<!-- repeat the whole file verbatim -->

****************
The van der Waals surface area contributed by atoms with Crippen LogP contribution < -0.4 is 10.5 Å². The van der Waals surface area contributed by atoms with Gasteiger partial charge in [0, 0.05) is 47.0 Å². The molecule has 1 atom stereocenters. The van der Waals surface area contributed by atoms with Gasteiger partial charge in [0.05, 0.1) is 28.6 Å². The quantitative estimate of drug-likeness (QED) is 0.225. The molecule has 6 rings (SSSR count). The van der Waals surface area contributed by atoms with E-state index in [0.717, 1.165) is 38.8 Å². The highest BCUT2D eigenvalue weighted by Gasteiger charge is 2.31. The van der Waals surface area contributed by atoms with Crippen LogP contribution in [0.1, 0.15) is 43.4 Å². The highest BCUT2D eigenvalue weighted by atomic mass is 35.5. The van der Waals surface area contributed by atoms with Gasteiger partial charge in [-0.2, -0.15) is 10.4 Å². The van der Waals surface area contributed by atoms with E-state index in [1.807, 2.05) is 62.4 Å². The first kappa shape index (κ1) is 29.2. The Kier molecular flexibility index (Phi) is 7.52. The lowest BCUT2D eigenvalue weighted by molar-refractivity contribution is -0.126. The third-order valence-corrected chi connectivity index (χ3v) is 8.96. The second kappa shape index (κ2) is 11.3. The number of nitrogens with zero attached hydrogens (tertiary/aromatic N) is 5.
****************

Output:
The van der Waals surface area contributed by atoms with Crippen LogP contribution < -0.4 is 10.5 Å². The van der Waals surface area contributed by atoms with Gasteiger partial charge in [0, 0.05) is 47.0 Å². The molecule has 1 atom stereocenters. The van der Waals surface area contributed by atoms with Gasteiger partial charge in [0.05, 0.1) is 28.6 Å². The quantitative estimate of drug-likeness (QED) is 0.225. The molecule has 6 rings (SSSR count). The van der Waals surface area contributed by atoms with E-state index in [0.717, 1.165) is 38.8 Å². The highest BCUT2D eigenvalue weighted by Gasteiger charge is 2.31. The van der Waals surface area contributed by atoms with Crippen LogP contribution in [0.1, 0.15) is 43.4 Å². The highest BCUT2D eigenvalue weighted by atomic mass is 35.5. The van der Waals surface area contributed by atoms with Gasteiger partial charge in [-0.2, -0.15) is 10.4 Å². The van der Waals surface area contributed by atoms with E-state index in [1.807, 2.05) is 62.4 Å². The first kappa shape index (κ1) is 29.2. The Kier molecular flexibility index (Phi) is 7.52. The lowest BCUT2D eigenvalue weighted by molar-refractivity contribution is -0.126. The third-order valence-corrected chi connectivity index (χ3v) is 8.96. The second kappa shape index (κ2) is 11.3. The number of nitrogens with zero attached hydrogens (tertiary/aromatic N) is 5.